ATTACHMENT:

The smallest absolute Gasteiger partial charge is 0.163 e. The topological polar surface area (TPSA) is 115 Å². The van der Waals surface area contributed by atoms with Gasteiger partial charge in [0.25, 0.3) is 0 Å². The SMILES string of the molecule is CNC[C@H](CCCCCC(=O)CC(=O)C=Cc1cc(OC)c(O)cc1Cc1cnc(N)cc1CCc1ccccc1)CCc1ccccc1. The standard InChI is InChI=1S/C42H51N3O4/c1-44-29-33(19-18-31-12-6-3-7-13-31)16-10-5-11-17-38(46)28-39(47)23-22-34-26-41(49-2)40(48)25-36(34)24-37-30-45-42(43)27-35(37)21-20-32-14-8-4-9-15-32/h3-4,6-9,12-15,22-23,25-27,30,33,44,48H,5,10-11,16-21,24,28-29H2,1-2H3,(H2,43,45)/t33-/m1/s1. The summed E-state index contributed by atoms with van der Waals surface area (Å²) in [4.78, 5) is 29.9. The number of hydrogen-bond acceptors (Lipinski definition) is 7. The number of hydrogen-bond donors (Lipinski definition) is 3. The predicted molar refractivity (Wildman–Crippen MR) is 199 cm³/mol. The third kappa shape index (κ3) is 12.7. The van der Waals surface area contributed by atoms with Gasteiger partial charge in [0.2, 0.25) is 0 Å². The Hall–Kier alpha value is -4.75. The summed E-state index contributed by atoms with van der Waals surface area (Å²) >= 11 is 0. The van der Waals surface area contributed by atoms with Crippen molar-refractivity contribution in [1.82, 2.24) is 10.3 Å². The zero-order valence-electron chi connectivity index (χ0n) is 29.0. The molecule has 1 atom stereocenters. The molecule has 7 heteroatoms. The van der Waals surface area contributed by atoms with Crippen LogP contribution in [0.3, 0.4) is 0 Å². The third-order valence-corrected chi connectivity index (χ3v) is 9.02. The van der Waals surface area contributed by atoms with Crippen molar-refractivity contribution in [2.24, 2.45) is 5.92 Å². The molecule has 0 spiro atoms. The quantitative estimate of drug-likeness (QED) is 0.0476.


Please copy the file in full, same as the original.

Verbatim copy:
The smallest absolute Gasteiger partial charge is 0.163 e. The topological polar surface area (TPSA) is 115 Å². The van der Waals surface area contributed by atoms with Gasteiger partial charge in [0.25, 0.3) is 0 Å². The SMILES string of the molecule is CNC[C@H](CCCCCC(=O)CC(=O)C=Cc1cc(OC)c(O)cc1Cc1cnc(N)cc1CCc1ccccc1)CCc1ccccc1. The standard InChI is InChI=1S/C42H51N3O4/c1-44-29-33(19-18-31-12-6-3-7-13-31)16-10-5-11-17-38(46)28-39(47)23-22-34-26-41(49-2)40(48)25-36(34)24-37-30-45-42(43)27-35(37)21-20-32-14-8-4-9-15-32/h3-4,6-9,12-15,22-23,25-27,30,33,44,48H,5,10-11,16-21,24,28-29H2,1-2H3,(H2,43,45)/t33-/m1/s1. The summed E-state index contributed by atoms with van der Waals surface area (Å²) in [4.78, 5) is 29.9. The number of hydrogen-bond acceptors (Lipinski definition) is 7. The number of hydrogen-bond donors (Lipinski definition) is 3. The predicted molar refractivity (Wildman–Crippen MR) is 199 cm³/mol. The third kappa shape index (κ3) is 12.7. The van der Waals surface area contributed by atoms with Gasteiger partial charge in [0.2, 0.25) is 0 Å². The Hall–Kier alpha value is -4.75. The summed E-state index contributed by atoms with van der Waals surface area (Å²) >= 11 is 0. The van der Waals surface area contributed by atoms with Crippen molar-refractivity contribution in [1.82, 2.24) is 10.3 Å². The zero-order valence-electron chi connectivity index (χ0n) is 29.0. The molecule has 1 atom stereocenters. The molecule has 7 heteroatoms. The van der Waals surface area contributed by atoms with Crippen LogP contribution in [0.3, 0.4) is 0 Å². The third-order valence-corrected chi connectivity index (χ3v) is 9.02. The van der Waals surface area contributed by atoms with Crippen molar-refractivity contribution in [2.24, 2.45) is 5.92 Å². The molecule has 0 spiro atoms. The quantitative estimate of drug-likeness (QED) is 0.0476.